While pet owners can’t expect to generate a massive amount of revenue from their pet’s social media popularity, it’s not impossible. Take the case of Chloe Kardoggian. Her owner, Dorie Herman of Jersey City, New Jersey, has had her Chloe’s name trademarked, obtained an LLC and even obtained a tax identification for her pup.

What do companies seek in a pet for product placement or an endorsement? According to Daniel Koehler, senior account executive, marketing public relations for Nestle Purina PetCare, it’s personality.

“There are so many different brands, so many different voices and personalities,” he said. “It’s one thing that’s great about the social media landscape. We can find a pet and mirror it with what our brands embody.”

Koehler has been with Nestle Purina since 2011, a few years after the company started its involvement in partnerships with social media influencers. As he put it, they created his position because “the company wanted to make a bigger play in that field. It wanted to examine the impact of social media influencers, so we built up a history of best practices.”

“It’s not something that’s forced,” Koehler explained. “We want to make it relationship focused. What we do works because it’s a relationship that’s genuine, authentic and not based on monetary issues.”

Part of Koehler’s duties include identifying influencers, vetting them and forming a strategy. Although Friskies receives a lot of attention for its association with Grumpy Cat, Purina also has relationships with social media pets through its Beneful, Pro Plan and Beggin’ brands.

In 2016, Pro Plan put together its Pro Plan Extraordinary Men & Cats calendar, with 2017 featuring a focus on what Koehler calls “adventure cats.” Beggin’, meanwhile, is a popular brand for connecting with social media dogs.

“Beggin’ has a lighthearted tone so it’s perfect for fun posts” Koehler explained regarding what makes it a hit with social me
dia platforms like Instagram. “Beggin’ works best with an account with humor in its posts. It works with pet owners sharing hilarious moments with their dog through that treating moment.”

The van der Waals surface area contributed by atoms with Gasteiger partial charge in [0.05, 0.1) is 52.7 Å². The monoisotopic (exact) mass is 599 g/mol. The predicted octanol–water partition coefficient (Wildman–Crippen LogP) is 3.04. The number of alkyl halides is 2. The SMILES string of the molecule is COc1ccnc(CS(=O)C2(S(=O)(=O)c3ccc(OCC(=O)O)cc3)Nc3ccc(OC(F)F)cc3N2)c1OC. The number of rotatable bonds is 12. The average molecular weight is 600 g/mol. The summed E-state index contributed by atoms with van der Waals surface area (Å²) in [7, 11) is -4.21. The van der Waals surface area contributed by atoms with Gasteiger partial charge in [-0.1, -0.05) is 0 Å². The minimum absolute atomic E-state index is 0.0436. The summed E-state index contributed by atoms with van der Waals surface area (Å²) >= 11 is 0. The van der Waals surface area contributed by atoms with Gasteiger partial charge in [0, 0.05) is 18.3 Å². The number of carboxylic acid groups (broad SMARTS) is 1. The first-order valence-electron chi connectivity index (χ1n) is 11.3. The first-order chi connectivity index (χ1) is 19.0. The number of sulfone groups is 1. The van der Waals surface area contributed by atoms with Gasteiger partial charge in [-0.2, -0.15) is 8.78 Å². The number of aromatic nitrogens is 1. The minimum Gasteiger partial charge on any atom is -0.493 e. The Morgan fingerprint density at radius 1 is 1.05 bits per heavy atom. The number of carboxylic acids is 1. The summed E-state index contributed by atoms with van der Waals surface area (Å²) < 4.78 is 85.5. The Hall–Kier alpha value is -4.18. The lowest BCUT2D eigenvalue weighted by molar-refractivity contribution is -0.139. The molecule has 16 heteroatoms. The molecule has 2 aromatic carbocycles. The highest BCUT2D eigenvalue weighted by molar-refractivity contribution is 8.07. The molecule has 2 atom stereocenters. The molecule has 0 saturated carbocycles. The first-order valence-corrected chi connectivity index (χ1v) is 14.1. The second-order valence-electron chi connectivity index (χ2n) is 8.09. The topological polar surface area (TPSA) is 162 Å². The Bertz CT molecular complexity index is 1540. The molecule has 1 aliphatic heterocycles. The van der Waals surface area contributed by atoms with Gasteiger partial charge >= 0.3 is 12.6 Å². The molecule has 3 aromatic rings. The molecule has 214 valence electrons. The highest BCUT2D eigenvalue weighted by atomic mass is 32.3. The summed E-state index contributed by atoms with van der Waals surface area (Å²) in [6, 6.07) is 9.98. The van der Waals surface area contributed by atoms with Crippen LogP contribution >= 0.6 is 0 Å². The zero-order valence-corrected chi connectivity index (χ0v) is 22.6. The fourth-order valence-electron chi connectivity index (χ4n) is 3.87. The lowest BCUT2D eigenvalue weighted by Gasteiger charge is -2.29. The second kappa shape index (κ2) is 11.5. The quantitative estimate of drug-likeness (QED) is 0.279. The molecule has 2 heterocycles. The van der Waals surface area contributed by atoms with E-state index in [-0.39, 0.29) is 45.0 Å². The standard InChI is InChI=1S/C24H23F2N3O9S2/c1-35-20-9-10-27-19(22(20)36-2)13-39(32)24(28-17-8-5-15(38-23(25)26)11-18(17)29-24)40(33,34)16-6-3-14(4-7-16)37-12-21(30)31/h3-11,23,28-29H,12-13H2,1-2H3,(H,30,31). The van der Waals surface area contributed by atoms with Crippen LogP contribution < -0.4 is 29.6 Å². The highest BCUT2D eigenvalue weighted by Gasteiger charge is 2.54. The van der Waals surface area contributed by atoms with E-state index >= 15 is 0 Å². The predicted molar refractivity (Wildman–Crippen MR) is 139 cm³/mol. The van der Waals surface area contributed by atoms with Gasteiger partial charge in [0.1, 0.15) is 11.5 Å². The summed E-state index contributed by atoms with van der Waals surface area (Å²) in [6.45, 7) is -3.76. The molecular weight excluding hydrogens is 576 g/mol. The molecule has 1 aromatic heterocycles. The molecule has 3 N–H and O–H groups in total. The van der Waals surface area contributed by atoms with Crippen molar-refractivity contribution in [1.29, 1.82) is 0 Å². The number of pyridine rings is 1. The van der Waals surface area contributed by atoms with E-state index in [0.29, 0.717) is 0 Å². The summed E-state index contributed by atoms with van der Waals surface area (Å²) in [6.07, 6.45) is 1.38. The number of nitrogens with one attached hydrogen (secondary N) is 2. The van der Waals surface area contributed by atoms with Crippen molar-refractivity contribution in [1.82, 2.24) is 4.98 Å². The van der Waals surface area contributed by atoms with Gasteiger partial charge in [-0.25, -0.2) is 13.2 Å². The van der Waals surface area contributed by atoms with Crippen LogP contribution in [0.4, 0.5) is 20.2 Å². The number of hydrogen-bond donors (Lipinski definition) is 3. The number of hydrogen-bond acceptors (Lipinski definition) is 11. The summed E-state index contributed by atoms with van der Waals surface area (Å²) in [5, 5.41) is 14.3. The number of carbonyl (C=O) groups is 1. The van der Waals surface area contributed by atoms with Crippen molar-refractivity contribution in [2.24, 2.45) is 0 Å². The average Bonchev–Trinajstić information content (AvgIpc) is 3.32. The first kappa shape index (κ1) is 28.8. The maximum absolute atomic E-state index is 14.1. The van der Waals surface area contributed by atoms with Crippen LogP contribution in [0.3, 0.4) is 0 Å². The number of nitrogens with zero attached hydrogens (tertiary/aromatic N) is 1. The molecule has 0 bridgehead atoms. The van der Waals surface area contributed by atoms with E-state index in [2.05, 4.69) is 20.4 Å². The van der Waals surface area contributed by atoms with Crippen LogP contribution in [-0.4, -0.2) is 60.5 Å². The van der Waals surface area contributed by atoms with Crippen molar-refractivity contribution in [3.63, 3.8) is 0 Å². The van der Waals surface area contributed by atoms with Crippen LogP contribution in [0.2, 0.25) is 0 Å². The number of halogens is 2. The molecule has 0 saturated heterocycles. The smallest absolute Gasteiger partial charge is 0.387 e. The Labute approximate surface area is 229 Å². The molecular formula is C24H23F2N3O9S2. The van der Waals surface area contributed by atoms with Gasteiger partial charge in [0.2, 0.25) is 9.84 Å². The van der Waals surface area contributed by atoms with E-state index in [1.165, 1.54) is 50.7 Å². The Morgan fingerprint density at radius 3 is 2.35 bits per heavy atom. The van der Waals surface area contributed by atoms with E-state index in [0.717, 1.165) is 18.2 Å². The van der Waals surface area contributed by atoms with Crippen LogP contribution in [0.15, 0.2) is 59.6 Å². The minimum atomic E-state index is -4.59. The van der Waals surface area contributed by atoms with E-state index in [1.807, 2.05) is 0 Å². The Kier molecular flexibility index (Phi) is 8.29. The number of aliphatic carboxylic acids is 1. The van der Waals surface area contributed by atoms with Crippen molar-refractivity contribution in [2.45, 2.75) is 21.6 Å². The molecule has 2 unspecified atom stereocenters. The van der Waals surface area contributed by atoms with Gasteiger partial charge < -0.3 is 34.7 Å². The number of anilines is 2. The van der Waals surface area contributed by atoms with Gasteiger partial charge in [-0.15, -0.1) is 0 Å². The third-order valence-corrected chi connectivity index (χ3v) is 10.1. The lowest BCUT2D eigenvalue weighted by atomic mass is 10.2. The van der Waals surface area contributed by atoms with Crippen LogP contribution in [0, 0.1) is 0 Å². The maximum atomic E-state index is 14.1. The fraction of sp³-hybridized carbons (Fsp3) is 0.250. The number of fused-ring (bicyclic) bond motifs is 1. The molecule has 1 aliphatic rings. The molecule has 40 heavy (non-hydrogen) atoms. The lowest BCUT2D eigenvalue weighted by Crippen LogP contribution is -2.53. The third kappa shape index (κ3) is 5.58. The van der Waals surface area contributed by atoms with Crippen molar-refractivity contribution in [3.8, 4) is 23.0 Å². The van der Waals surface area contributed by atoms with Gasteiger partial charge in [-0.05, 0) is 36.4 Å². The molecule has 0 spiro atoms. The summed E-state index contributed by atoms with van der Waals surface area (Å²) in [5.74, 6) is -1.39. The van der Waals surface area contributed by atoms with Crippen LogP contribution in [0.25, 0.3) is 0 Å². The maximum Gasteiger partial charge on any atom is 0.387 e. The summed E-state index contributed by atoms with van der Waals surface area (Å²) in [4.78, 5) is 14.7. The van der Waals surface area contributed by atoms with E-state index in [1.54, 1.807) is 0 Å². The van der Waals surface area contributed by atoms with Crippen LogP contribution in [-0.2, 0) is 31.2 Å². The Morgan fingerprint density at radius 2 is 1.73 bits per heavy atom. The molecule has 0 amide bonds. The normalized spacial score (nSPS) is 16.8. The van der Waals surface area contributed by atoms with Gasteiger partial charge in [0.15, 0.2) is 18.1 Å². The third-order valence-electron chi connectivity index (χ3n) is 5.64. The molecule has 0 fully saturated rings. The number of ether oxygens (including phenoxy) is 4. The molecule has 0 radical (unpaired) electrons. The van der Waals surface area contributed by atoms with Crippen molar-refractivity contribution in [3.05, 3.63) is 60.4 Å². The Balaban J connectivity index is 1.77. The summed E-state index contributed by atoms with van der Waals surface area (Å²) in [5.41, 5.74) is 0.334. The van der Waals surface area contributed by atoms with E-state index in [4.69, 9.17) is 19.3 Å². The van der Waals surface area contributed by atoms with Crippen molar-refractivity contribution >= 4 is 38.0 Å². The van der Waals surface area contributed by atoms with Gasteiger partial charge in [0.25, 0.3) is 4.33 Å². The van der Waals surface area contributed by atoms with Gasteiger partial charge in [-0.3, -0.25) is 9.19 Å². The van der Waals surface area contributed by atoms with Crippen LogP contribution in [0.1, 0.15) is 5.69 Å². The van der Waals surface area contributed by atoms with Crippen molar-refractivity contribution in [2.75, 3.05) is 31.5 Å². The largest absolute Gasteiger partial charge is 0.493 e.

Pets can become an internet sensation with just a single viral video or photo post. Pet Age decided to profile five dogs that represent the next wave of up-and-coming Instagram stars.

Ramsey – @bluestaffy

When people first see Ramsey, they’d never guess that the stocky, muscular Staffordshire bull terrier was the runt of his litter. But he was, according to Jason Ashley, who bought him from a breeder in September 2012, when Ramsey was 7 weeks old.

“I saw his dad and loved him,” he recalled. “He was well behaved for a dog his size, and he was very intelligent as well. When I got Ramsey, the blue was considered a unique color at the time.”

Ashley, who lives in Surrey, England, acknowledges that he’s always been a fan of Staffordshire bull terriers, and his passion for the breeIMG_4742d started when he watched a film called “Jock of the Bushveld.” He first owned a staffy mix (a rescue dog named Bam) when he was 12 and living in Greece.

It was obvious to Ashley that there was something special about Ramsey. With plenty of exercise, tra
ining and a diet that included only raw dog food and treats from Nutriment, the blue staffie has filled out into an impressive, if not imposing, show dog and model.

Little did Ashley know what he was starting when he posted photos of his 4-month-old staffie on his Instagram account at the end of 2012. A little over four years later, a glimpse of Ramsey on Instagram reveals that he has 170,000 followers.

Yet it’s easy to see what makes him a social media influencer and a celebrity in and around London. People can’t seem to get enough of watching his muscles flex as he sprints across a field in a video or seeing him wear an ear-to-ear grin as he stares into the camera for a photo.

“He appeals to so many people in America,” he said. “He’s got something for everyone. He’s got the masculine body, so that appeals to health fanatics. He has a cute face and a good smile. He even looks really cute when he’s wrapped up in bed.”

Whether he’s playing with a Nerf or Chuckit! toy, donning one of his Hurtta outdoor jackets or rolling around the floor in a Dogrobe dog drying coat, Ramsey exudes personality. It doesn’t take long to realize there’s not just one side to Ramsey. There’s an emotion in his eyes, ranging from contentment to curiosity or innocence to youthful exuberance.

In fact, the staffie’s profile image is a cartoon likeness of the staffie wearing a shower cap. That might be why companies such as Dyson, Natures Menu and Silent Night have had Ramsey endorse their products. He’s modeled for web ads for Crufts, EzyDog and BarkBox.

Ramsey’s even had an impact in the animal welfare sector, becoming an official ambassador for the Royal Society for the Prevention of Cruelty to Animals (RSPCA).